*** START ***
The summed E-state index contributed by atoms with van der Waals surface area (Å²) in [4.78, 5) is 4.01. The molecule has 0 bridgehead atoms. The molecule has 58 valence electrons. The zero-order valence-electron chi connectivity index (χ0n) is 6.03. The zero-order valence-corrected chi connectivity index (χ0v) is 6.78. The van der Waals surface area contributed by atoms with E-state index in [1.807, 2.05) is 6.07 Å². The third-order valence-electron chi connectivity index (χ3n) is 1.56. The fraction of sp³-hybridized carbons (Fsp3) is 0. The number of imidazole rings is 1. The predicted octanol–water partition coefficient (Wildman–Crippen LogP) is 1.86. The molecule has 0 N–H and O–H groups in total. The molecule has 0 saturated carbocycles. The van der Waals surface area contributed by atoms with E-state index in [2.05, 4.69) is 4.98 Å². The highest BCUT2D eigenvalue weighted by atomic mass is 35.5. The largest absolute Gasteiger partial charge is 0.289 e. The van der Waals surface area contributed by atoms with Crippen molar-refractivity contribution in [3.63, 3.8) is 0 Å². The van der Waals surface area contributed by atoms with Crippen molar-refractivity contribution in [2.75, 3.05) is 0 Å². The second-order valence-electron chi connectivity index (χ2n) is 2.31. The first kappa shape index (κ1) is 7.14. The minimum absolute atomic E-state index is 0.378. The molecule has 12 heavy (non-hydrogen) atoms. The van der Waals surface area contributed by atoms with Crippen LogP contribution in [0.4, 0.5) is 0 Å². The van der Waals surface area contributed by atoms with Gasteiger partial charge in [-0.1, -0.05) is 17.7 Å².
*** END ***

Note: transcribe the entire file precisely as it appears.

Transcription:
The summed E-state index contributed by atoms with van der Waals surface area (Å²) in [4.78, 5) is 4.01. The molecule has 0 bridgehead atoms. The molecule has 58 valence electrons. The zero-order valence-electron chi connectivity index (χ0n) is 6.03. The zero-order valence-corrected chi connectivity index (χ0v) is 6.78. The van der Waals surface area contributed by atoms with E-state index in [1.807, 2.05) is 6.07 Å². The third-order valence-electron chi connectivity index (χ3n) is 1.56. The fraction of sp³-hybridized carbons (Fsp3) is 0. The number of imidazole rings is 1. The predicted octanol–water partition coefficient (Wildman–Crippen LogP) is 1.86. The molecule has 0 N–H and O–H groups in total. The molecule has 0 saturated carbocycles. The van der Waals surface area contributed by atoms with E-state index in [2.05, 4.69) is 4.98 Å². The highest BCUT2D eigenvalue weighted by atomic mass is 35.5. The largest absolute Gasteiger partial charge is 0.289 e. The van der Waals surface area contributed by atoms with Crippen molar-refractivity contribution in [3.63, 3.8) is 0 Å². The van der Waals surface area contributed by atoms with Crippen molar-refractivity contribution in [2.75, 3.05) is 0 Å². The second-order valence-electron chi connectivity index (χ2n) is 2.31. The first kappa shape index (κ1) is 7.14. The minimum absolute atomic E-state index is 0.378. The molecule has 12 heavy (non-hydrogen) atoms. The van der Waals surface area contributed by atoms with Crippen LogP contribution in [0.4, 0.5) is 0 Å². The van der Waals surface area contributed by atoms with Gasteiger partial charge in [-0.1, -0.05) is 17.7 Å².